Chinese painter Ma Ke is making his U.S. solo debut at Marc Selwyn Fine Art with 10 paintings dating from 2008 to 2012. The starting point for his work, he says, is quotidian life, "surviving daily events."
He doesn't articulate those events with any specificity or deliver any contextual clues, but instead paints open-ended narrative fragments charged with a pervasive sense of tension.
Private anguish, interpersonal friction and environmental trauma are all suggested, though none is overtly illustrated. Ma generates an air of instability in the work through broad areas of intense color, often a deep, violet-black, and through the expressions, postures and positions of his figures, who exert pressure against the canvas edge.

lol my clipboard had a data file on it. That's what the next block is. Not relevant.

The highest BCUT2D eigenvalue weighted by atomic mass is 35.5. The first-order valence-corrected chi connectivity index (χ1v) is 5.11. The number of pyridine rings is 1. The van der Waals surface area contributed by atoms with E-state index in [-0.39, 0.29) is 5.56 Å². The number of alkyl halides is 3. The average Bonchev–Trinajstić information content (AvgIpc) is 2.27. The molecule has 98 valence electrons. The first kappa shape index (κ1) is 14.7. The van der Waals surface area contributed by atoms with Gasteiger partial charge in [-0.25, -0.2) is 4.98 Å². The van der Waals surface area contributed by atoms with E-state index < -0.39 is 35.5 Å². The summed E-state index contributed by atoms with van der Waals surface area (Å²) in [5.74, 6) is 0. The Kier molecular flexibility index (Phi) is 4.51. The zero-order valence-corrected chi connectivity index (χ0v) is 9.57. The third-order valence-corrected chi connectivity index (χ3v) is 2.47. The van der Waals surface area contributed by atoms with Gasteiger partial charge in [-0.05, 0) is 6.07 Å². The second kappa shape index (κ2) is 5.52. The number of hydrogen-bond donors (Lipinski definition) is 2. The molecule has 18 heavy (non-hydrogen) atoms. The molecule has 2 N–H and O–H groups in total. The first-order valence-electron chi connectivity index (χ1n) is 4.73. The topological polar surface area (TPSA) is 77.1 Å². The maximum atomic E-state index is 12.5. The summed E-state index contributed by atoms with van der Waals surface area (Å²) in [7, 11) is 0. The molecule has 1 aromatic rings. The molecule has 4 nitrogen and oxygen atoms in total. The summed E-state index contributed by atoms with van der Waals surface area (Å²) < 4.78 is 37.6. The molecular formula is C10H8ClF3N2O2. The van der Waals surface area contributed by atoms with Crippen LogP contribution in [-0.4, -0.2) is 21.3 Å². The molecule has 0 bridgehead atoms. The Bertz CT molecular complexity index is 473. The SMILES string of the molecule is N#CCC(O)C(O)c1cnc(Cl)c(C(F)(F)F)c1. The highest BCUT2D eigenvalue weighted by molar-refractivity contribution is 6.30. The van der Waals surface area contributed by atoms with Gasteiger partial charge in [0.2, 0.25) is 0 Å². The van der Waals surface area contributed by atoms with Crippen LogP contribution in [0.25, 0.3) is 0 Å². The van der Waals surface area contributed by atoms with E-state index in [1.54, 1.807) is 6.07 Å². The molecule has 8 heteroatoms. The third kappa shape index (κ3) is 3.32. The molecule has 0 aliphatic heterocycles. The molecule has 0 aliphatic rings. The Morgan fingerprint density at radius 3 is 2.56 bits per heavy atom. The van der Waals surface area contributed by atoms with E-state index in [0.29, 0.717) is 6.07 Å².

In other scenes, large beams have collapsed in a scatter, or lie in a neat pile beneath a dark and daunting cyclone. It's easy to read these images as pertaining to China's massive construction projects as well as its disastrous construction accidents. The abbreviated quality of Ma's compositions might thwart their legibility as stories, but it amps up the spatial and emotional intensity.